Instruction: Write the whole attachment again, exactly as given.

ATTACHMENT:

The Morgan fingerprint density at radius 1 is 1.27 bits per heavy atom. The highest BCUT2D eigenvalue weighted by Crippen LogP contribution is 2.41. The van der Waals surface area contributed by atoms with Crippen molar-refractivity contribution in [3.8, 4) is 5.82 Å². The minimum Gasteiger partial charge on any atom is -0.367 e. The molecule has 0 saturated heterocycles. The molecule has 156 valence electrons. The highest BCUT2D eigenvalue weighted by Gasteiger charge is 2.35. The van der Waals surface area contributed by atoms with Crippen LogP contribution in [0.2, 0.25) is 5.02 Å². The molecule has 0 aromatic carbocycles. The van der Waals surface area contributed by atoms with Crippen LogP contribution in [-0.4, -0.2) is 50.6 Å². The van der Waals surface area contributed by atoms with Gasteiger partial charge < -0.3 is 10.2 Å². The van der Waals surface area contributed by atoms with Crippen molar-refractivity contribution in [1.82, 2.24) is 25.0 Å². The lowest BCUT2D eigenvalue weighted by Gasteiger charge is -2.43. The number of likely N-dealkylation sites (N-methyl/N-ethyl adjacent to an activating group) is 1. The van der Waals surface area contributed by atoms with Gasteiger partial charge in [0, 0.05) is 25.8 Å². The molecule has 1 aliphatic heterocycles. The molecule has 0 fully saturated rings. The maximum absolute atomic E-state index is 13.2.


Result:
The Morgan fingerprint density at radius 1 is 1.27 bits per heavy atom. The highest BCUT2D eigenvalue weighted by Crippen LogP contribution is 2.41. The van der Waals surface area contributed by atoms with Crippen molar-refractivity contribution in [3.8, 4) is 5.82 Å². The minimum Gasteiger partial charge on any atom is -0.367 e. The molecule has 0 saturated heterocycles. The molecule has 156 valence electrons. The highest BCUT2D eigenvalue weighted by Gasteiger charge is 2.35. The van der Waals surface area contributed by atoms with Crippen LogP contribution in [0.2, 0.25) is 5.02 Å². The molecule has 0 aromatic carbocycles. The van der Waals surface area contributed by atoms with Crippen LogP contribution in [-0.4, -0.2) is 50.6 Å². The van der Waals surface area contributed by atoms with Gasteiger partial charge < -0.3 is 10.2 Å². The van der Waals surface area contributed by atoms with Crippen molar-refractivity contribution in [1.82, 2.24) is 25.0 Å². The lowest BCUT2D eigenvalue weighted by Gasteiger charge is -2.43. The number of likely N-dealkylation sites (N-methyl/N-ethyl adjacent to an activating group) is 1. The van der Waals surface area contributed by atoms with Gasteiger partial charge in [0, 0.05) is 25.8 Å². The molecule has 1 aliphatic heterocycles. The molecule has 0 fully saturated rings. The maximum absolute atomic E-state index is 13.2.